Sunday, August 03, 2003

More Reader Correspondence:

I’ve had an interesting back and forth with one of my readers. He is also involved in the music business as is obvious from his writing. I’m reproducing the correspondence here because it raises several important issues and I feel that it will be of interest to many. I’ve eliminated all identifying information about my correspondent –I know who he is – to preserve his anonymity.

In response to my previous post the reader wrote:
“Wow … I'm one of "them"(the evil side of JM).

Actually, I'm far from being burned out… I have a great time doing gigs and playing out. I could have even played with you at some point. I guess I would know who you are if you weren't under that shroud of anonymity. What I meant was - this topic is like, so 5 years ago. In the immortal words of Frank Zappa - "Shut up and play yer guitar" (no disrespect)”

My response:
"A few points:
1. Just for the record, I don’t believe that there is an “evil” side of Jewish music, just an unethical, dishonest one.
2. I wrote that you seem to be burned out because you wrote, “I mean we all have lost interest so long ago, so why bother?” Also, you went to the effort of sending me an email. I’m glad to hear that you love playing out; it didn’t sound like that from your first email.
3. I’m curious. What makes this topic “5 minutes ago?”
4. I’m taking your inclusion of the Zappa quote it in the humorous spirit you obviously meant it (”no disrespect”), but the implication from both your emails is if you’re not interested in a topic, than I shouldn’t write about it. We CAN have different opinions, right?"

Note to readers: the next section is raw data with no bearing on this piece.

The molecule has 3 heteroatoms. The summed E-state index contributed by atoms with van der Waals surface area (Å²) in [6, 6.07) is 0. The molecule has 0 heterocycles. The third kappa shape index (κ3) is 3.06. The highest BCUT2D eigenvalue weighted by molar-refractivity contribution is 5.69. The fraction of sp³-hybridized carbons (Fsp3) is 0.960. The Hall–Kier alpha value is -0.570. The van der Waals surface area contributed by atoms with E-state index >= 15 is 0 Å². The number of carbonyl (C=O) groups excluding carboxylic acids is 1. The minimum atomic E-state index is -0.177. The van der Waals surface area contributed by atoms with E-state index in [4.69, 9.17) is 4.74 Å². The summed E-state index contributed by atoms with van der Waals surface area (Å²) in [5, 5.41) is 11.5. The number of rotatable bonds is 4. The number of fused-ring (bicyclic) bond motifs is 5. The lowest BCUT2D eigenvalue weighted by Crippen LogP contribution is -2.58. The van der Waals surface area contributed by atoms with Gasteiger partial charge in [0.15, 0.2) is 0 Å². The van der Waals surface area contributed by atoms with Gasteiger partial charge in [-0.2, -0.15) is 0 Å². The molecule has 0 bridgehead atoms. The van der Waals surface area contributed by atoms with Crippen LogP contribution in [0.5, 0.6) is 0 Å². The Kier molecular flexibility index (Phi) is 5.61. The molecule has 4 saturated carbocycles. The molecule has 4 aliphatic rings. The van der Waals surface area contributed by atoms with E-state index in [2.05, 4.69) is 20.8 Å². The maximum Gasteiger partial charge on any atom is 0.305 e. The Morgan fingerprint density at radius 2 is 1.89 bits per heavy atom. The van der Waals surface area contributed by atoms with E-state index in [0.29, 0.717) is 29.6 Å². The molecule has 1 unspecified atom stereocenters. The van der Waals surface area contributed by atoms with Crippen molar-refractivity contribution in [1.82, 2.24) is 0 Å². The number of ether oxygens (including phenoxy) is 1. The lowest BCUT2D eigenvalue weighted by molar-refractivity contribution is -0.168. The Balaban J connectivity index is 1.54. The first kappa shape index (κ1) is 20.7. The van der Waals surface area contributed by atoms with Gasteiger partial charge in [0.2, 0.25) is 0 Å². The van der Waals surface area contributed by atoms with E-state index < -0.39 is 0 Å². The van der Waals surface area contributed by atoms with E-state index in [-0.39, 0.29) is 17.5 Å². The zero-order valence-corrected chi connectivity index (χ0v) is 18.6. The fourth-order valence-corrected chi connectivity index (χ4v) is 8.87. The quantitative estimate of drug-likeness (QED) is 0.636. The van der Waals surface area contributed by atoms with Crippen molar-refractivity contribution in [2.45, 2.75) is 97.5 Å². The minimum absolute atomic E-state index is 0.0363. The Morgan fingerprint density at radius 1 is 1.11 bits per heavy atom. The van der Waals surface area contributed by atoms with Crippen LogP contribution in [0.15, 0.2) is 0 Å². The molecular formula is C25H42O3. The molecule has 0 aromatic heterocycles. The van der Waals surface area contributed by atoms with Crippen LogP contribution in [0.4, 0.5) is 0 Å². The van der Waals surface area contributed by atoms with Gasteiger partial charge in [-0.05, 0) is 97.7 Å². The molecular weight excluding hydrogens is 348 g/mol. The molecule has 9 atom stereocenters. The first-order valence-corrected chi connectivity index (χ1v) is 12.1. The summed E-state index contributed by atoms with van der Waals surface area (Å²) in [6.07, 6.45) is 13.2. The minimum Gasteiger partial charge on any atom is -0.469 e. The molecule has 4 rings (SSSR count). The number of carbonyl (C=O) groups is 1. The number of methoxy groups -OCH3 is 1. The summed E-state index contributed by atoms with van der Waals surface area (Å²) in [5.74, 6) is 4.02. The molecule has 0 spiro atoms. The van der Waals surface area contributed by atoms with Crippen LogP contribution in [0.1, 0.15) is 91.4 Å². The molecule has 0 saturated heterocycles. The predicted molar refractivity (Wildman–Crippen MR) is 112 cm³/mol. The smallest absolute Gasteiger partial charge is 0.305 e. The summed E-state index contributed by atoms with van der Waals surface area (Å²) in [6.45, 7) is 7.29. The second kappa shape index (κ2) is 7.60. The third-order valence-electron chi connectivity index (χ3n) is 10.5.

His rejoinder:
"1. Every business has unethical people, doing what they can to make a buck. JM is, of course, no different. You can't expect CY to print accurate reviews of JM, since that is his revenue source. I think everyone who reads the mag knows the score by now as far as the authenticity of the reviews.

2. Don't be fooled - in Rolling Stone, the writers are paid off by the labels, trust me. It's the same as radio - do think what you are being fed is what the people actually like? It is well known that the practices of "payola" are widespread in radio. Nachum Segal show not withstanding - I should know - I personally "payola-ed" him recently for promotion of a certain album. Is it wrong? Maybe. Is there anything we can do at this point to stop this practice, and get free album promotion? No. So basically you have a choice today - stand up for your values, and refuse to participate in these questionable practices and get lost in a sea of other releases, or give in, and have a chance at success.

3. 5 years ago, actually. Because JM has been in dire straits that long ago, and even further.

4. Certainly, you can write whatever your heart feels, no sweat bro - you are entitled to your opinions just like I am mine. Just don't eat yourself up about the whole stitch."

My answer:
"I disagree. JM is different. It ought to be held to a higher standard because the content of the material is mainly Torah and the marketing ought to reflect Torah values. Also, it seems like almost every album is marketed this way.

With regard to CY magazine: I have no problem with his printing purely positive reviews of an album. I linked to Ari Goldwag's site as a positive example of such an ad. My issue is with the fact that these ads are represented as “reviews” rather than ads. No reputable secular newspaper or magazine would run an “ad” like that without including the words “advertisement” on the top of each page. Although you and I and many more sophisticated people are aware that the entire CY magazine is essentially one paid ad, many of CY’s readers do not appear to be aware of this. That’s why he often gets letters criticizing the fact that all of the album reviews are always glowingly positive.

I am aware that “payola” is common in the secular world, but I believe that the “Frum” world should hold itself to a higher standard. I do understand why you felt it necessary to participate in the system to promote your artist’s album, though. Did it work for you? Was it worth the expense?

I may want to use some of this in a future blog post, obviously, as before; I wouldn’t post any identifying information about you."

He emails:
"Feel free to use anything you want for the blog. Hey, maybe I can be a guest columnist once in a while..."

Hmm…. A guest blogger….. something to mull over.
What do you think?